• has a > 480P style HD width/height
  • has filename ending with one of:   .HD.mp4   .HD.mpeg4    .HD.m4v

When all of those are true, our system will automatically take:


and create:

  • filename.mp4

that is our normal ~1000 kb/sec “derivative” video, as well as “filename.ogv”

The /details/ page will then see two playable mpeg-4 h.264 videos, and offer them both with the [HD] toggle button (seen once video is playing) allowing users to pick between the two quality levels.

If you wanted to offer a *third* quality, you could do that with another ending like above but with otherwise the same requirements.  So you could upload:

  • filename.HD.mp4       (as, say, a 960 x 540 resolution video)
  • filename.HD.mpeg4   (as, say, a 1920 x 1080 resolution video)

and the toggle would show the three options:   1080P, 540P, 480P

You can update existing items if you like, and re-derive your items, to get multiple qualities present.

Happy hacking!




getting only certain formats in .zip files from items — new feature

Per some requests from our friends in the Live Music Archive community…

You can get any item downloaded to your local machine as a .zip file (that we’ve been doing for 5+ years!)
But whereas before it would be all files/formats,
now you can be pick/selective about *just* certain formats.

We’ll put links up on audio item pages, minimally, but the url pattern is simple for any item.
It looks like (where you replace IDENTIFIER with the identifier of your item (eg: thing after

for the entire item, and for just certain formats:,format2,format3,….


wget -q -O - ',Checksums,Flac' > zip; unzip -l zip
Archive: zip
Length Date Time Name
--------- ---------- ----- ----
1107614 2012-10-30 19:49 elle.flac
44 2012-10-30 19:49 ellepurr.md5
3114 2012-10-30 19:49 ellepurr_files.xml
693 2012-10-30 19:49 ellepurr_meta.xml
602 2012-10-30 19:49 ellepurr_reviews.xml
--------- -------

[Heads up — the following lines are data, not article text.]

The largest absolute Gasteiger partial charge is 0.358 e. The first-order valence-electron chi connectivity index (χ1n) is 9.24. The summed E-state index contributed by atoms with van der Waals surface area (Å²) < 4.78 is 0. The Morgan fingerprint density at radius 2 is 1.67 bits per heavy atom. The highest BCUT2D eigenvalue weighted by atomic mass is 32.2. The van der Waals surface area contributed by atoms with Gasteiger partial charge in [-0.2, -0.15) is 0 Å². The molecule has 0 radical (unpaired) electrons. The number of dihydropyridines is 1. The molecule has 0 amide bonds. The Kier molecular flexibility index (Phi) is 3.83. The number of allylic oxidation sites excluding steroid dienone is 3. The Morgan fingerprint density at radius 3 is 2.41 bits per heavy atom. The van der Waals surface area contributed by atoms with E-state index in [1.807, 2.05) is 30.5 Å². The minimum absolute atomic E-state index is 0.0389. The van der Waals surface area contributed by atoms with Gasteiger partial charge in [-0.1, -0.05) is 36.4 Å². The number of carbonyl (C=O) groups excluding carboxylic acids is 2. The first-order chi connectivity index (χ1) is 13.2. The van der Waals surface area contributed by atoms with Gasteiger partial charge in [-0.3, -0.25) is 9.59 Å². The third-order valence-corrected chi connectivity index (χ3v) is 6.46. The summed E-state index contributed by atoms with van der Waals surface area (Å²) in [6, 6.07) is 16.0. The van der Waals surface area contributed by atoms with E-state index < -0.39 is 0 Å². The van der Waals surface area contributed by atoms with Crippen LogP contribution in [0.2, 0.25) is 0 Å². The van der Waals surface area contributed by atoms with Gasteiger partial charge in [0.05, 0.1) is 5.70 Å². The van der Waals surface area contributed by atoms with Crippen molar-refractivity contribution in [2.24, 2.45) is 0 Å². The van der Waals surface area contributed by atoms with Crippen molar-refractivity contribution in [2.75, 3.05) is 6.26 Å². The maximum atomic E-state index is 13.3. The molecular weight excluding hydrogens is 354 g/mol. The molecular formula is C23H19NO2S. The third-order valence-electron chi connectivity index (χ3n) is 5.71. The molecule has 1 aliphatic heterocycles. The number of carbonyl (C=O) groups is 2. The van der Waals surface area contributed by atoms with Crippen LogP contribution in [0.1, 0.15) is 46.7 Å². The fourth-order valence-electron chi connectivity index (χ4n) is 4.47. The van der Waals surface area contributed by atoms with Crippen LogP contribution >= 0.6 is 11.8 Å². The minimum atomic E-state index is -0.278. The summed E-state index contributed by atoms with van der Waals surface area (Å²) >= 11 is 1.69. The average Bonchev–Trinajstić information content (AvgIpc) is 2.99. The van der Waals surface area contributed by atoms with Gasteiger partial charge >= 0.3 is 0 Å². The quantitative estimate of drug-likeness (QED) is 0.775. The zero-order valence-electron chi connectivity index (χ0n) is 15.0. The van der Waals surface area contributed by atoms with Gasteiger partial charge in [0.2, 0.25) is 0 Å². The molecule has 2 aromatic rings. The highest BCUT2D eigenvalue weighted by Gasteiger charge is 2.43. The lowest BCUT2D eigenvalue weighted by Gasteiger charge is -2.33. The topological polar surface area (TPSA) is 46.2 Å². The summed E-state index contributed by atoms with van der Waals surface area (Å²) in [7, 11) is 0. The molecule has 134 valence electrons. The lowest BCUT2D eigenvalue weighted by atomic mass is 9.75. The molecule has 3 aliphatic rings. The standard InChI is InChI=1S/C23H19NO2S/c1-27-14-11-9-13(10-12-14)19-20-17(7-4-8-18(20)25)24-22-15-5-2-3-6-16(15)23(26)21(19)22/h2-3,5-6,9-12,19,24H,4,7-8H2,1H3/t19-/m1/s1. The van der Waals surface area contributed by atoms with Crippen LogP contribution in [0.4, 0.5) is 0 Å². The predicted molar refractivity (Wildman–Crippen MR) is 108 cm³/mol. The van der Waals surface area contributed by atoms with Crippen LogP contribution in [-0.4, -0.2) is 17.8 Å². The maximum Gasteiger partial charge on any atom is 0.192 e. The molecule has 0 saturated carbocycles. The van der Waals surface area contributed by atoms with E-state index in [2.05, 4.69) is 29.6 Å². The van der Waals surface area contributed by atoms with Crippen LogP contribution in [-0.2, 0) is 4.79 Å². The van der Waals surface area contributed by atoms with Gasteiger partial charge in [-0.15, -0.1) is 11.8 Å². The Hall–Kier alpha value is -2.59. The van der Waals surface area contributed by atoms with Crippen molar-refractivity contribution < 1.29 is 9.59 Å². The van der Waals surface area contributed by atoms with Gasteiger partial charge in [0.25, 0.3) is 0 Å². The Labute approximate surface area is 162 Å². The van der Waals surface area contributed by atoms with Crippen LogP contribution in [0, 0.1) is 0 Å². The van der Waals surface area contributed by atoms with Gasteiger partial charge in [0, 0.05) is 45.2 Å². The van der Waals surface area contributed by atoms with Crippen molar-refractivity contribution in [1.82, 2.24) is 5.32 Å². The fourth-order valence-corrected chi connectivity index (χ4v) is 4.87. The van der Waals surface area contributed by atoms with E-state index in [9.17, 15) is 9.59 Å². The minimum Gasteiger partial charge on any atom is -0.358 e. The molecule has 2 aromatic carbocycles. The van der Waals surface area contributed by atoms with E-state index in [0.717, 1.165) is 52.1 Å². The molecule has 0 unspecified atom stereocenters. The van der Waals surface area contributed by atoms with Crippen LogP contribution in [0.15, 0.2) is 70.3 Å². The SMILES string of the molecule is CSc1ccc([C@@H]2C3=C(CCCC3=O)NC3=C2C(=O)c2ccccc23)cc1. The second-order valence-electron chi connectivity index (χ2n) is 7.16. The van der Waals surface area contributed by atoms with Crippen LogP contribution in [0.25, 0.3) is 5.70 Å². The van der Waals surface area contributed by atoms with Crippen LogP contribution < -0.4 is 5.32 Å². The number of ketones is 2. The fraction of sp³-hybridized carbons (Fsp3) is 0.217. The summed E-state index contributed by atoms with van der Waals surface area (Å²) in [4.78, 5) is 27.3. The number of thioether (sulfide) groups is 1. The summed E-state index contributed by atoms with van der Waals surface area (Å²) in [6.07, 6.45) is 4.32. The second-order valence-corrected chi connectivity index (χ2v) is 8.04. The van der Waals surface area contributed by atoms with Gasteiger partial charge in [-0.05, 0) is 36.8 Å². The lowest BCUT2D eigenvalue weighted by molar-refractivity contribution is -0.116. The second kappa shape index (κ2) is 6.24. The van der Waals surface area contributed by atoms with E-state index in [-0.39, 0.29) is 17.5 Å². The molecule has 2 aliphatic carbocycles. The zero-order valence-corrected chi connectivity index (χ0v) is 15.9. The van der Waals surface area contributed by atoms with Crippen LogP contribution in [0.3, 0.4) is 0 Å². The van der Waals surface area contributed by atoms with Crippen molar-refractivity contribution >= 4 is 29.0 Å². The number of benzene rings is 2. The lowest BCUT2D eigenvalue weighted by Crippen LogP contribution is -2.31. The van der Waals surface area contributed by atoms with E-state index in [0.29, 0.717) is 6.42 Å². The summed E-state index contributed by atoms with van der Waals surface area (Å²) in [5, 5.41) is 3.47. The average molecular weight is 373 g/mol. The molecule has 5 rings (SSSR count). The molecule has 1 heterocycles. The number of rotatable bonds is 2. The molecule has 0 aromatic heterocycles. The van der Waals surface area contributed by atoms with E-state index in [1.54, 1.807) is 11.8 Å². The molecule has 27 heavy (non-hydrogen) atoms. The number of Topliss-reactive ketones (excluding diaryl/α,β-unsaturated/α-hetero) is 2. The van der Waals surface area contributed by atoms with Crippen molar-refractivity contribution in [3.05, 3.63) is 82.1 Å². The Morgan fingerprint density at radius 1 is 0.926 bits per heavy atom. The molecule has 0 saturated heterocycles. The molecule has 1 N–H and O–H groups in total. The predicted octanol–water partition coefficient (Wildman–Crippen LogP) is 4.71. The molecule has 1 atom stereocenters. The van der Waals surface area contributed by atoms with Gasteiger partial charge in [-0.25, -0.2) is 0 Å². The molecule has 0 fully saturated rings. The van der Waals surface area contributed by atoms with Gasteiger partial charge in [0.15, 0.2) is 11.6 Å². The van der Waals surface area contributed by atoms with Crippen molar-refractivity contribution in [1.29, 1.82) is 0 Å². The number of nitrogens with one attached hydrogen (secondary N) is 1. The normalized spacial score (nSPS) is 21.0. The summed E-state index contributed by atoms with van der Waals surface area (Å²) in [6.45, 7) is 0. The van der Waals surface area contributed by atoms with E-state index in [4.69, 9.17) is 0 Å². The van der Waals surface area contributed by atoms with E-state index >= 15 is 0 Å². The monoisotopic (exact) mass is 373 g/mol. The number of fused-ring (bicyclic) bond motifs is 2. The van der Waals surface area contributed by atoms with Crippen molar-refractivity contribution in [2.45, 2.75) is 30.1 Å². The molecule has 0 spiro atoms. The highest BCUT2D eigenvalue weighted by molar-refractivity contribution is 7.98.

1112067 5 files


Improved theora/ogg video derivatives!

We’ve made our ogg video derivatives slightly better via:

  • minor bump up to “thusnelda” release
  • “upgrade” from 1-pass video encoding to 2-pass video encoding
  • direct ffmpeg creation of the video (you’ll need to re/compile ffmpeg minimally with “–enable-libtheora –enable-libvorbis” configure flags)

ffmpeg -y -i ‘camels.avi’ -q:vscale 3 -b:v 512k -vcodec libtheora -pix_fmt yuv420p -vf yadif,scale=400:300 -r 20 -threads 2 -map_metadata -1,g:0,g -pass 1 -an -f null /dev/null;

ffmpeg -y -i ‘camels.avi’ -q:vscale 3 -b:v 512k -vcodec libtheora -pix_fmt yuv420p -vf yadif,scale=400:300 -r 20 -threads 2 -map_metadata -1,g:0,g -pass 2 -map 0:0 -map 0:1 -acodec libvorbis -ac 2 -ab 128k -ar 44100 -metadata TITLE=’Camels at a Zoo’ -metadata LICENSE=’’ -metadata DATE=’2004′ -metadata ORGANIZATION=’Dumb Bunny Productions’ -metadata LOCATION= camels.ogv

some notes:

  • You’d want to adjust the “scale=WIDTH:HEIGHT” accordingly, as well as the “-r FRAMES-PER-SECOND” related args, to your source video.
  • I made a small patch to allow *both* bitrate target *and* quality level for theora in ffmpeg, after comparing the other popular tool “ffmpeg2theora” code with the libtheoraenc.c inside ffmpeg.  It may not be necessary, but I believe I saw *slightly* better quality coming out of theora/thusnelda ogg video.  For what it’s worth, my minor patch is here:
  • The way we compile ffmpeg (ubuntu/linux) is here.  (Alt MacOS version here )
  • (Edited post above after I removed this step) It’s *quite* odd, I realize to have ffmpeg transcode both the audio/video together, only to split/demux them back out temporarily.  However, for some videos, the “oggz-comment” step would wipe out the first video keyframe and cause unplayability in chrome (and the expected visual artifacts for things that could play it).   So, we split, comment the audio track, then re-stitch it back together.

We’ve dropped the www.! Our preferred/canonical url is now

Dear Patrons,

Last Thursday we pushed out changes to drop the “www.” prefix from our urls
so that we have the newer/shorter style urls start like:

We intend to keep this change permanently.

We know there will be a few minor breaks here and there especially from some third-party applications that might not handle “301 Moved Temporarily” redirects (if you have something flash-based that needs we caught that breakage and that url still works now (that is, it can be either requested either with or without the lead “www.” as an exception now). We’re happy to work with anyone having issues — feel free to reply to this post and let us know.

Best wishes, and now go spend those four characters saved on something fun 😉